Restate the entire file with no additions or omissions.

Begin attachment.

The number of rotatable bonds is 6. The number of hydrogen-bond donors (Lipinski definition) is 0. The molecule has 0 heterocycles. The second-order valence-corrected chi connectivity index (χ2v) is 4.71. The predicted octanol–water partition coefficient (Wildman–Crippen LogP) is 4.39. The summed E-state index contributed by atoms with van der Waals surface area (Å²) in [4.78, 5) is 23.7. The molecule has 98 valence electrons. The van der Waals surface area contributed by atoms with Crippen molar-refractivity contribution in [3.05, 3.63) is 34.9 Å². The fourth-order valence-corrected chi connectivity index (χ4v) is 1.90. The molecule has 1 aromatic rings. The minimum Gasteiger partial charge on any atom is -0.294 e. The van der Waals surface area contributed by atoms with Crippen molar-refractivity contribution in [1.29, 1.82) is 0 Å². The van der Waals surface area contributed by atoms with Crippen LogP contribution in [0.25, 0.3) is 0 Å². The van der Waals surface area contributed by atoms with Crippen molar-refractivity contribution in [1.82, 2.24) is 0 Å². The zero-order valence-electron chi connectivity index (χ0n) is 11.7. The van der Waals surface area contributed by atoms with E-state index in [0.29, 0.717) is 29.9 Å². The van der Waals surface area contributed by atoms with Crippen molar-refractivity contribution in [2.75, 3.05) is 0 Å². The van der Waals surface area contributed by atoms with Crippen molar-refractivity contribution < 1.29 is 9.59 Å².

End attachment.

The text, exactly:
The number of rotatable bonds is 6. The number of hydrogen-bond donors (Lipinski definition) is 0. The molecule has 0 heterocycles. The second-order valence-corrected chi connectivity index (χ2v) is 4.71. The predicted octanol–water partition coefficient (Wildman–Crippen LogP) is 4.39. The summed E-state index contributed by atoms with van der Waals surface area (Å²) in [4.78, 5) is 23.7. The molecule has 98 valence electrons. The van der Waals surface area contributed by atoms with Crippen molar-refractivity contribution in [3.05, 3.63) is 34.9 Å². The fourth-order valence-corrected chi connectivity index (χ4v) is 1.90. The molecule has 1 aromatic rings. The minimum Gasteiger partial charge on any atom is -0.294 e. The van der Waals surface area contributed by atoms with Crippen molar-refractivity contribution in [1.29, 1.82) is 0 Å². The van der Waals surface area contributed by atoms with Crippen LogP contribution in [0.25, 0.3) is 0 Å². The van der Waals surface area contributed by atoms with Crippen molar-refractivity contribution in [1.82, 2.24) is 0 Å². The zero-order valence-electron chi connectivity index (χ0n) is 11.7. The van der Waals surface area contributed by atoms with E-state index in [0.29, 0.717) is 29.9 Å². The van der Waals surface area contributed by atoms with Crippen molar-refractivity contribution in [2.75, 3.05) is 0 Å². The van der Waals surface area contributed by atoms with Crippen molar-refractivity contribution < 1.29 is 9.59 Å².